All About Multiple Sclerosis

More MS news articles for November 2003

Role of costimulatory pathways in the pathogenesis of multiple sclerosis and experimental autoimmune encephalomyelitis

http://www.ncbi.nlm.nih.gov/entrez/query.fcgi?cmd=Retrieve&db=PubMed&list_uids=14610467&dopt=Abstract

J Allergy Clin Immunol. 2003 Nov;112(5):837-49
Chitnis T, Khoury SJ.
Brigham and Women's Hospital, Harvard Medical School, Boston, Mass, USA.

Multiple sclerosis is an immune-mediated disorder of the central nervous system.

T lymphocytes are thought to play a central role in the initiation and potentially in the propagation of this disease.

Two signals are required for T-cell activation.

The first signal consists of the interaction of the T-cell receptor with antigen presented by the MHC molecule on antigen-presenting cells.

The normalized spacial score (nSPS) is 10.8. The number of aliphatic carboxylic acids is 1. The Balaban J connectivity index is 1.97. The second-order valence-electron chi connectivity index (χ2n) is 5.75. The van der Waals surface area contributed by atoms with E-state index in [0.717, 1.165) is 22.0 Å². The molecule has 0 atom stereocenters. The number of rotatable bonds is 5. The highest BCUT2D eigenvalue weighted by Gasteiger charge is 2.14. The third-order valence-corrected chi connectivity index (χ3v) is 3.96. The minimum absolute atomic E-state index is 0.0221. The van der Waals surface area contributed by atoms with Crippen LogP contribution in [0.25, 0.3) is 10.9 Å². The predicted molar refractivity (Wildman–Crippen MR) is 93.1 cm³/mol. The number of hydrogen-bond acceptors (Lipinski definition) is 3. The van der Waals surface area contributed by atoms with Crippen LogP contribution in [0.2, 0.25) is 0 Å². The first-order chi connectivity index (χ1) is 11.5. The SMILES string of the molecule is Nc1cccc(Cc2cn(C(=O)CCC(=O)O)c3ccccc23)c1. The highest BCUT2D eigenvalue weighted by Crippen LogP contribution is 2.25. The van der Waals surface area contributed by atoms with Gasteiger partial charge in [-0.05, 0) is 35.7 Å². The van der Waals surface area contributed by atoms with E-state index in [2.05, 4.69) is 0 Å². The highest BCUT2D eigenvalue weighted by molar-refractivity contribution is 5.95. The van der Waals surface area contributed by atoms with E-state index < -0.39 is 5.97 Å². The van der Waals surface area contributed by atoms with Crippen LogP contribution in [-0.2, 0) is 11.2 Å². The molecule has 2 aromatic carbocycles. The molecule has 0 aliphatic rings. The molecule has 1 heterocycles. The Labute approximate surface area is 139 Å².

The second signal requires engagement of costimulatory receptors on T cells with their ligands on antigen-presenting cells.

Several costimulatory pathways have been shown to play an important role in T-lymphocyte activation.

Here we will review the current literature on the contribution of the B7-1/2-CD28/CTLA-4, inducible costimulatory molecule-B7h, programmed death pathway 1-programmed death pathway ligand 1/ligand 2, CD40-CD154, OX40-OX40 ligand, and CD137-CD137 ligand pathways to the pathogenesis of multiple sclerosis and their potential roles as therapeutic targets.